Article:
Given the unbroken line between population displacement, peace and recovery, he said, the failure to follow it steadily from relief to development ranked as one of the international community’s most consistent failures. Links between humanitarian aid and development efforts were simply not working in most cases. The UNHCR was not a development agency, and did not intend to become one, but it was raising awareness of the need to include refugees and the displaced in national development programmes. It would be a reliable partner in the United Nations Development Group.
Afghanistan had shown both the need and the possibility to engage in new ways with recovery actors, he said. That was why the decision to create a Peacebuilding Commission was one of the most important decisions of 2005. Too little of the international community’s attention and resources traditionally went to rebuild societies that had been torn apart by war and violence. The UNHCR looked forward to working closely with the Peacebuilding Commission to address not only the relief-to-development gap, but the complex needs of societies emerging from conflict. The UNHCR would appreciate being seen by the future Commission as a relevant partner and intended to play an active part in its support office. Hopefully, the Peacebuilding Commission would also ensure that recovery processes continued long after international media attention had moved elsewhere. Humanitarian relief and development support must follow the real needs of the people, not the agenda of the television networks.
Emphasizing that the best remedy was prevention, he said vigilance was essential in all parts of the world. The UNHCR was watching closely the situation in the Central African Republic, where the spread of armed gangs and general lawlessness in the north had forced thousands of people to flee into Chad and Cameroon. Prevention was not an easy job, as proved by the situation in Côte d’Ivoire. The outrageous attacks on United Nations offices in Guiglo were a clear demonstration of the crucial need to find an effective solution to the four-year-old crisis there. The population displacement that would result from open conflict in that country was unpredictable in scale and impact.
The Security Council’s actions on the protection of civilians and displaced persons in particular were of great importance to the UNHCR, he said. The mandates of peacekeeping operations and peacebuilding strategies must include solutions for displaced populations. The safety of humanitarian workers must be ensured too, and the UNHCR welcomed the General Assembly’s adoption of the Optional Protocol to the 1994 United Nations Convention on Staff Safety.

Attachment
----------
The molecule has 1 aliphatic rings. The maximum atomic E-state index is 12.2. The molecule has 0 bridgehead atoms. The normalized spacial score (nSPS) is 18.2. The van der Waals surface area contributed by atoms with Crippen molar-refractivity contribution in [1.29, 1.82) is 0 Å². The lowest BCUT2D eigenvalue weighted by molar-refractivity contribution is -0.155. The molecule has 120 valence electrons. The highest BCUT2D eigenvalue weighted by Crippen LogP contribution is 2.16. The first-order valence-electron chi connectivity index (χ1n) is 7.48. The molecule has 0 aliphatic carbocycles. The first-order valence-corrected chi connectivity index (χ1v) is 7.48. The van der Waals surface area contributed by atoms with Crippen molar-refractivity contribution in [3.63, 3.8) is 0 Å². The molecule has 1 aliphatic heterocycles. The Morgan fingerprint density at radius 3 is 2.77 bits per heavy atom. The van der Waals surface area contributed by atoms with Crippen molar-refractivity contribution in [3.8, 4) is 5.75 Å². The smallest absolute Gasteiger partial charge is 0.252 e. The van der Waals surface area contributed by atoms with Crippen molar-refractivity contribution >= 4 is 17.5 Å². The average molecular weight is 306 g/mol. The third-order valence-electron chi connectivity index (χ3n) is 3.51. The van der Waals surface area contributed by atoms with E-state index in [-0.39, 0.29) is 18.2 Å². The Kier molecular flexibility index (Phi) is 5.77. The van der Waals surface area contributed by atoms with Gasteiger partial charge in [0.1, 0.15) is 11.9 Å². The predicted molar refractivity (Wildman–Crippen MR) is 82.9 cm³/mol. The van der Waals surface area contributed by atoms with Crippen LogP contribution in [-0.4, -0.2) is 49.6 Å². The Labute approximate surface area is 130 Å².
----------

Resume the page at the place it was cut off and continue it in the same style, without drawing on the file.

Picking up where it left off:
As a protection agency, the UNHCR faced two major challenges: preserving asylum in an age of mixed population flows; and stopping the rise of intolerance in modern societies, he said. Preserving asylum required the ability to find those in genuine need of protection when they were concealed by mixed flows. The challenge of identifying such individuals grew with their numbers and the risks they were willing to take, as seen in the Mediterranean and tragically again, last weekend in the Gulf of Aden. Credible protection must incorporate measures against fraud and abuse to safeguard the credibility of the asylum system.
He said the UNHCR stood ready to work with all Governments to support their efforts to improve legislation and asylum procedures and appealed strongly for a concerted crackdown on human trafficking and smuggling. Protection agencies also required tough punishment for those who profited from those irregular movements. The UNHCR also recognized fully the right of countries to manage their borders responsibly and define migrant policies. But it was essential that such measures not preclude the right, of those needing international protection, to physical access to asylum procedures and adequate refugee status determination, in accordance with international law.
Addressing intolerance was perhaps an even greater challenge, he said. Fostered by populism, both in politics and the media, it often led the public to view terrorism, security problems and asylum and migration issues as shades of the same motif. While there was a need to make certain that terrorists were not granted asylum, it was important to make just as certain that asking for asylum was not a crime. Racism, xenophobia, ethnic conflict, violent nationalism and religious fundamentalism were unfortunately still very much alive and a serious threat to social cohesion in societies, as well as to peace and security in the world. Preserving peace and security meant fighting the ills rooted in populism and intolerance. The UNHCR appealed to Council members to join together in confronting them.